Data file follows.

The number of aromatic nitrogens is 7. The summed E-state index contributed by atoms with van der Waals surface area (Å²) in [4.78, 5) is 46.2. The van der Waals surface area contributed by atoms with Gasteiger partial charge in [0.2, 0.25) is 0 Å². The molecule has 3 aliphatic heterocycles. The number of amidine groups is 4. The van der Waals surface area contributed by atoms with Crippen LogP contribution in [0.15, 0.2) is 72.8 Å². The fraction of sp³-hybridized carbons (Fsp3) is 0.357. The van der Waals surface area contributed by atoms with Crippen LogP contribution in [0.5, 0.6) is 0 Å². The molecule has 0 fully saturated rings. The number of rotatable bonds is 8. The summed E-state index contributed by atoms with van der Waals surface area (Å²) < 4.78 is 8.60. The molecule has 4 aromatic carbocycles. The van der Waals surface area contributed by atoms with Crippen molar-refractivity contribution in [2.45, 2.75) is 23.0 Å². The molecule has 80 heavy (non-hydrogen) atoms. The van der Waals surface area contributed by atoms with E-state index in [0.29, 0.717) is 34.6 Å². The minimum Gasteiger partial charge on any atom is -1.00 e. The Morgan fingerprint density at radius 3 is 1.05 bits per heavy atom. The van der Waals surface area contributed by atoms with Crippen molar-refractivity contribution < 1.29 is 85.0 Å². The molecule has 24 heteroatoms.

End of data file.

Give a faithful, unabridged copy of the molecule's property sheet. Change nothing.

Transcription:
The number of aromatic nitrogens is 7. The summed E-state index contributed by atoms with van der Waals surface area (Å²) in [4.78, 5) is 46.2. The van der Waals surface area contributed by atoms with Gasteiger partial charge in [0.2, 0.25) is 0 Å². The molecule has 3 aliphatic heterocycles. The number of amidine groups is 4. The van der Waals surface area contributed by atoms with Crippen LogP contribution in [0.15, 0.2) is 72.8 Å². The fraction of sp³-hybridized carbons (Fsp3) is 0.357. The van der Waals surface area contributed by atoms with Crippen LogP contribution in [0.5, 0.6) is 0 Å². The molecule has 0 fully saturated rings. The number of rotatable bonds is 8. The summed E-state index contributed by atoms with van der Waals surface area (Å²) < 4.78 is 8.60. The molecule has 4 aromatic carbocycles. The van der Waals surface area contributed by atoms with Crippen molar-refractivity contribution in [2.45, 2.75) is 23.0 Å². The molecule has 80 heavy (non-hydrogen) atoms. The van der Waals surface area contributed by atoms with E-state index in [0.29, 0.717) is 34.6 Å². The minimum Gasteiger partial charge on any atom is -1.00 e. The Morgan fingerprint density at radius 3 is 1.05 bits per heavy atom. The van der Waals surface area contributed by atoms with Crippen molar-refractivity contribution < 1.29 is 85.0 Å². The molecule has 24 heteroatoms.